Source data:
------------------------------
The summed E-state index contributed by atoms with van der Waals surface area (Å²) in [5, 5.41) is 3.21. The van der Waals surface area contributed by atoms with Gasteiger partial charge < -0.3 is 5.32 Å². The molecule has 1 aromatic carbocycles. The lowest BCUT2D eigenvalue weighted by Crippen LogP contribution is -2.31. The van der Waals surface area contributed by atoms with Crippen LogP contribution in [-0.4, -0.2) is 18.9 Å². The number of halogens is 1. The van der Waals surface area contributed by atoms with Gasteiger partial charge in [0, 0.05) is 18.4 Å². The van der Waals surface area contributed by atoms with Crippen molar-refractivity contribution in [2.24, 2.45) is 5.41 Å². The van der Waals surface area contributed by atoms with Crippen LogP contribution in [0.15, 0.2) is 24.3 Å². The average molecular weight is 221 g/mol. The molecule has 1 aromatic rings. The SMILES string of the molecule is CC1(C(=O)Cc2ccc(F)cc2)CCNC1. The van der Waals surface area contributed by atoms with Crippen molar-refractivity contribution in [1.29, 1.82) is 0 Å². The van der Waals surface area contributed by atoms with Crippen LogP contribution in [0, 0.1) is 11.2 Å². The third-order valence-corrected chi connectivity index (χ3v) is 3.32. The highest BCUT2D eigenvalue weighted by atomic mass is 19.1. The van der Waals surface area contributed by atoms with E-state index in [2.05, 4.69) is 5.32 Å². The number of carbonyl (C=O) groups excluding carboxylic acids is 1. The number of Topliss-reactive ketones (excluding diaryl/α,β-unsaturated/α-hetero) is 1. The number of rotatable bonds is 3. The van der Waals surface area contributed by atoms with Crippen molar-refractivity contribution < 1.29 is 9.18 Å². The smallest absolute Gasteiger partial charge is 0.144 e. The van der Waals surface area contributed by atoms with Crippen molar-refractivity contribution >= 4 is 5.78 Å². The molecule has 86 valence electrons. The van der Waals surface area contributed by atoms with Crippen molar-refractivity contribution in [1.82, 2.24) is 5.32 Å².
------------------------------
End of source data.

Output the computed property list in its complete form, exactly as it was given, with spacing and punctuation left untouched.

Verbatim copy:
The summed E-state index contributed by atoms with van der Waals surface area (Å²) in [5, 5.41) is 3.21. The van der Waals surface area contributed by atoms with Gasteiger partial charge < -0.3 is 5.32 Å². The molecule has 1 aromatic carbocycles. The lowest BCUT2D eigenvalue weighted by Crippen LogP contribution is -2.31. The van der Waals surface area contributed by atoms with Crippen LogP contribution in [-0.4, -0.2) is 18.9 Å². The number of halogens is 1. The van der Waals surface area contributed by atoms with Gasteiger partial charge in [0, 0.05) is 18.4 Å². The van der Waals surface area contributed by atoms with Crippen molar-refractivity contribution in [2.24, 2.45) is 5.41 Å². The van der Waals surface area contributed by atoms with Crippen LogP contribution in [0.15, 0.2) is 24.3 Å². The average molecular weight is 221 g/mol. The molecule has 1 aromatic rings. The SMILES string of the molecule is CC1(C(=O)Cc2ccc(F)cc2)CCNC1. The van der Waals surface area contributed by atoms with Crippen molar-refractivity contribution in [1.29, 1.82) is 0 Å². The van der Waals surface area contributed by atoms with Crippen LogP contribution in [0, 0.1) is 11.2 Å². The third-order valence-corrected chi connectivity index (χ3v) is 3.32. The highest BCUT2D eigenvalue weighted by atomic mass is 19.1. The van der Waals surface area contributed by atoms with E-state index in [2.05, 4.69) is 5.32 Å². The number of carbonyl (C=O) groups excluding carboxylic acids is 1. The number of Topliss-reactive ketones (excluding diaryl/α,β-unsaturated/α-hetero) is 1. The number of rotatable bonds is 3. The van der Waals surface area contributed by atoms with Crippen molar-refractivity contribution < 1.29 is 9.18 Å². The smallest absolute Gasteiger partial charge is 0.144 e. The van der Waals surface area contributed by atoms with Crippen molar-refractivity contribution >= 4 is 5.78 Å². The molecule has 86 valence electrons. The van der Waals surface area contributed by atoms with Crippen molar-refractivity contribution in [1.82, 2.24) is 5.32 Å².